EU countries want to share photos for facial database • The Register

In short The European Commission wants to create a giant facial recognition database that will be shared with law enforcement in different countries.

Police in Europe have been able to share details such as fingerprints and DNA in criminal investigations for the past 15 years under the Prüm II policy, and now lawmakers are trying to expand this to support recognition facial.

The latest documents, seen by Wired, show just how much this potential database could grow. Countries capture all kinds of images of their citizens. For example, Hungary has 30 million photos, Italy 17 million, France 6 million and Germany 5.5 million. These official photographs range from criminal suspects to asylum seekers.

Experts are increasingly pushing back against the proposal launched late last year. “What you are creating is the most extensive biometric surveillance infrastructure I think we have ever seen in the world,” said Ella Jakubowska, policy adviser at civil rights NGO European Digital Rights.

An EU spokesperson, however, said that “only facial images of suspects or convicted criminals can be exchanged”, under Prüm II. “There will be no matching of facial images to the general population.

A new Internet language ‘algospeak’ is emerging

Internet users are inventing new words to circumvent content moderation algorithms within the framework of a language called “algospeak”.

Posts on social media platforms like TikTok or Instagram can be automatically deleted if they contain toxic or NSFW content. In an effort to circumvent these rules, people replace banned words with words the algorithms don’t recognize so their photos or videos won’t be removed from the internet, according to the Washington Post.

Some common examples include saying “not alive” instead of “dead”, “SA” instead of “sexual assault”, or “spicy eggplant” for “vibrator” or “nip nops” instead of “nipples” .

“The reality is that tech companies have been using automated tools to moderate content for a very long time and although it’s presented as this sophisticated machine learning, it’s often just a list of words they think are problematic,” said Ángel Díaz, a senior lecturer at UCLA Law School who studies technology and racial discrimination.

These messages said in algospeak are not always necessarily offensive, sometimes people use made up phrases to talk about sensitive topics like mental health or sexuality.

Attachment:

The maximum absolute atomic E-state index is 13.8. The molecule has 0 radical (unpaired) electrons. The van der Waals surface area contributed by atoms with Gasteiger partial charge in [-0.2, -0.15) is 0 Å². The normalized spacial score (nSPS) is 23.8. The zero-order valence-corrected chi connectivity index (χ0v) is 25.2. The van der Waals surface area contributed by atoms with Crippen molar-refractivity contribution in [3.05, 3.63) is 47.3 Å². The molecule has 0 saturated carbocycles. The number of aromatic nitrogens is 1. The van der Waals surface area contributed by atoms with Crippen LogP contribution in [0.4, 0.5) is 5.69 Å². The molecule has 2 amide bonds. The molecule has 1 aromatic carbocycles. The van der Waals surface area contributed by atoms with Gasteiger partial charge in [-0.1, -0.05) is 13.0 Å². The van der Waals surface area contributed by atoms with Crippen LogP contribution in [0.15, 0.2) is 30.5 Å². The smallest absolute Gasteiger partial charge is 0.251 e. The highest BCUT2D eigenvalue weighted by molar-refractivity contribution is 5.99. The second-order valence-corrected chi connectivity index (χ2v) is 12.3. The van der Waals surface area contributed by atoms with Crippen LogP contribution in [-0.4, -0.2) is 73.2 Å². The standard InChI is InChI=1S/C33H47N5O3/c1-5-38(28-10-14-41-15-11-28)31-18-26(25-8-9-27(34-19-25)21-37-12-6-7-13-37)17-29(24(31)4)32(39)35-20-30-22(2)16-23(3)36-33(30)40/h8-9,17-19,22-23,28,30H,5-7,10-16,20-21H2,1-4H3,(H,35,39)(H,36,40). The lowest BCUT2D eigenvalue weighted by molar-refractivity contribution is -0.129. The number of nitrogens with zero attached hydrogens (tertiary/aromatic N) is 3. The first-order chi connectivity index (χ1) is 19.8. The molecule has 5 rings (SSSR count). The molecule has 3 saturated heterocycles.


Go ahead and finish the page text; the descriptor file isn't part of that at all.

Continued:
Automated radiology tool gets EU green light

An AI-powered tool that automatically flags healthy-looking X-rays has been endorsed by the European Union, paving the way for the software to be used in real-life clinical settings in 32 countries.

ChestLink has received CE Class IIb certification, according to its creators Oxipit. “It aims to address the shortage of radiologists and their increasing workload,” said company spokesman Mantas Mikšys. The register.

ChestLink saves reports if it detects no problems in x-rays, such as nodules lodged in a patient’s lungs.

“Even if the patient is healthy, the radiologist still has to complete the report. This is a mundane and routine task. Even with current automation, ChestLink autonomously reports 15 to 40 % of the daily workflow. It just removes these studies from the radiologist’s daily workload. A radiologist can spend more time analyzing images with pathologies,” Mikšys added.

Now that ChestLink has been cleared for use, clinicians can use it in the real world and focus on providing better care to patients who need it.

It is the first regulatory-approved AI medical imaging tool that can operate autonomously in the EU. The company plans to start rolling out its software to hospitals next year.

Can AI tell us how we feel when hearing our voices?

Researchers are experimenting with AI systems to analyze people’s voices to try to identify psychiatric disorders, such as depression or schizophrenia.

But does the technology really work? There is evidence that people with depression or anxiety tend to speak in a more monotonous, calm, or rapid manner, Maria Espinola, a psychologist and assistant professor at the University of Cincinnati College of Medicine, told The New York Times. . .

Diagnosing and treating mental illnesses is tricky and requires careful analysis that goes beyond just hearing how someone is speaking. Still, researchers are trying to see if AI may be able to help because it might detect signs that our own ears might not be able to pick up. The idea raises questions, however, especially if the technology is poorly interpretable and susceptible to bias.

“For machine learning models to work well, you really need to have a very large, diverse, and robust data set,” said Grace Chang, founder of Kintsugi, a startup that has developed an app to track states. emotions of users by listening to their voice.

Datasets should be representative of people of different ethnicities, ages, and genders, which is often lacking in medical datasets.

Whether machine learning can or should analyze voices to accurately study mental health remains debatable. ®